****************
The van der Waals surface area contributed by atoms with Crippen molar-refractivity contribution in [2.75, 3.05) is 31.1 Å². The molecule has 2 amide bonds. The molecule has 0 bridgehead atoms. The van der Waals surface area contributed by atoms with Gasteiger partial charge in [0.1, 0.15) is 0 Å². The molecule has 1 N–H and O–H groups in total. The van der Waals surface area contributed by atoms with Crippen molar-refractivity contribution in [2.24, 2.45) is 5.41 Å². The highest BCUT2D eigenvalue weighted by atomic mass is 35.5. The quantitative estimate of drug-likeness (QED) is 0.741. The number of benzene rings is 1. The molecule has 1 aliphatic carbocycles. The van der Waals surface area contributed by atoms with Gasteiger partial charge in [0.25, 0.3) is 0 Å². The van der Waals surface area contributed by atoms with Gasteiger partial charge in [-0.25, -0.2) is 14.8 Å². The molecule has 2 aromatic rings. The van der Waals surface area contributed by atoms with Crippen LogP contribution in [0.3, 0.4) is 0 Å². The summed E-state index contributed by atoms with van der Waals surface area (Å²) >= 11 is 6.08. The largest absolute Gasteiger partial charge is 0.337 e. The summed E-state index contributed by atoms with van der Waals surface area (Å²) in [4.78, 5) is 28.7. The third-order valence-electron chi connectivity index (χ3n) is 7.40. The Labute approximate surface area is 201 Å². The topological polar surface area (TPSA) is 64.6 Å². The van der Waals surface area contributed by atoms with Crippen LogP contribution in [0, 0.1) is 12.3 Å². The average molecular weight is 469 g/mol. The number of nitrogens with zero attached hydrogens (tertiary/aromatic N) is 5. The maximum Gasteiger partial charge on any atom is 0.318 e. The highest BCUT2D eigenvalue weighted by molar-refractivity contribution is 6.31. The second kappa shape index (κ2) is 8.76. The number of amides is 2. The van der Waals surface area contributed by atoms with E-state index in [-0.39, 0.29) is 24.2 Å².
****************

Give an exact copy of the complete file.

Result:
The van der Waals surface area contributed by atoms with Crippen molar-refractivity contribution in [2.75, 3.05) is 31.1 Å². The molecule has 2 amide bonds. The molecule has 0 bridgehead atoms. The van der Waals surface area contributed by atoms with Gasteiger partial charge in [0.1, 0.15) is 0 Å². The molecule has 1 N–H and O–H groups in total. The van der Waals surface area contributed by atoms with Crippen molar-refractivity contribution in [2.24, 2.45) is 5.41 Å². The highest BCUT2D eigenvalue weighted by atomic mass is 35.5. The quantitative estimate of drug-likeness (QED) is 0.741. The number of benzene rings is 1. The molecule has 1 aliphatic carbocycles. The van der Waals surface area contributed by atoms with Gasteiger partial charge in [0.25, 0.3) is 0 Å². The van der Waals surface area contributed by atoms with Gasteiger partial charge in [-0.25, -0.2) is 14.8 Å². The molecule has 2 aromatic rings. The van der Waals surface area contributed by atoms with Crippen LogP contribution in [0.3, 0.4) is 0 Å². The summed E-state index contributed by atoms with van der Waals surface area (Å²) >= 11 is 6.08. The largest absolute Gasteiger partial charge is 0.337 e. The summed E-state index contributed by atoms with van der Waals surface area (Å²) in [4.78, 5) is 28.7. The third-order valence-electron chi connectivity index (χ3n) is 7.40. The Labute approximate surface area is 201 Å². The topological polar surface area (TPSA) is 64.6 Å². The van der Waals surface area contributed by atoms with Crippen LogP contribution in [0, 0.1) is 12.3 Å². The average molecular weight is 469 g/mol. The number of nitrogens with zero attached hydrogens (tertiary/aromatic N) is 5. The maximum Gasteiger partial charge on any atom is 0.318 e. The highest BCUT2D eigenvalue weighted by molar-refractivity contribution is 6.31. The second kappa shape index (κ2) is 8.76. The number of amides is 2. The van der Waals surface area contributed by atoms with E-state index in [-0.39, 0.29) is 24.2 Å².